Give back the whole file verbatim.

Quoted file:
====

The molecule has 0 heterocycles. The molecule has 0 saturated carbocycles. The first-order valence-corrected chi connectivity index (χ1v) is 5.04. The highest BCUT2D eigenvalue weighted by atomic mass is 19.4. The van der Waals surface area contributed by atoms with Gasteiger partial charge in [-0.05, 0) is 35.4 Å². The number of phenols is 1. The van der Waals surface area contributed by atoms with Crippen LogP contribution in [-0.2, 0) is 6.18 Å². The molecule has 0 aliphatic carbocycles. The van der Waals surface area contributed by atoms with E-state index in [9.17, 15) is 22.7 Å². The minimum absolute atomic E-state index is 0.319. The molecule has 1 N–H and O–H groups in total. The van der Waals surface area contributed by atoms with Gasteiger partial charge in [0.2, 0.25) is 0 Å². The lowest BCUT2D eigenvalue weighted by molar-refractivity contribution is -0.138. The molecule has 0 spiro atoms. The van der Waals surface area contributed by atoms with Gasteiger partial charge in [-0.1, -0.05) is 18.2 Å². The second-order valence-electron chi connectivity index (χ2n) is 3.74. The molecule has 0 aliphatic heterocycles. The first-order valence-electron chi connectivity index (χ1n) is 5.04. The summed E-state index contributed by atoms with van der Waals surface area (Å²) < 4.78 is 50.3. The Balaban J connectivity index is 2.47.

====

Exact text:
The molecule has 0 heterocycles. The molecule has 0 saturated carbocycles. The first-order valence-corrected chi connectivity index (χ1v) is 5.04. The highest BCUT2D eigenvalue weighted by atomic mass is 19.4. The van der Waals surface area contributed by atoms with Gasteiger partial charge in [-0.05, 0) is 35.4 Å². The number of phenols is 1. The van der Waals surface area contributed by atoms with Crippen LogP contribution in [-0.2, 0) is 6.18 Å². The molecule has 0 aliphatic carbocycles. The van der Waals surface area contributed by atoms with E-state index in [9.17, 15) is 22.7 Å². The minimum absolute atomic E-state index is 0.319. The molecule has 1 N–H and O–H groups in total. The van der Waals surface area contributed by atoms with Gasteiger partial charge in [0.2, 0.25) is 0 Å². The lowest BCUT2D eigenvalue weighted by molar-refractivity contribution is -0.138. The molecule has 0 spiro atoms. The van der Waals surface area contributed by atoms with Gasteiger partial charge in [-0.1, -0.05) is 18.2 Å². The second-order valence-electron chi connectivity index (χ2n) is 3.74. The molecule has 0 aliphatic heterocycles. The first-order valence-electron chi connectivity index (χ1n) is 5.04. The summed E-state index contributed by atoms with van der Waals surface area (Å²) < 4.78 is 50.3. The Balaban J connectivity index is 2.47.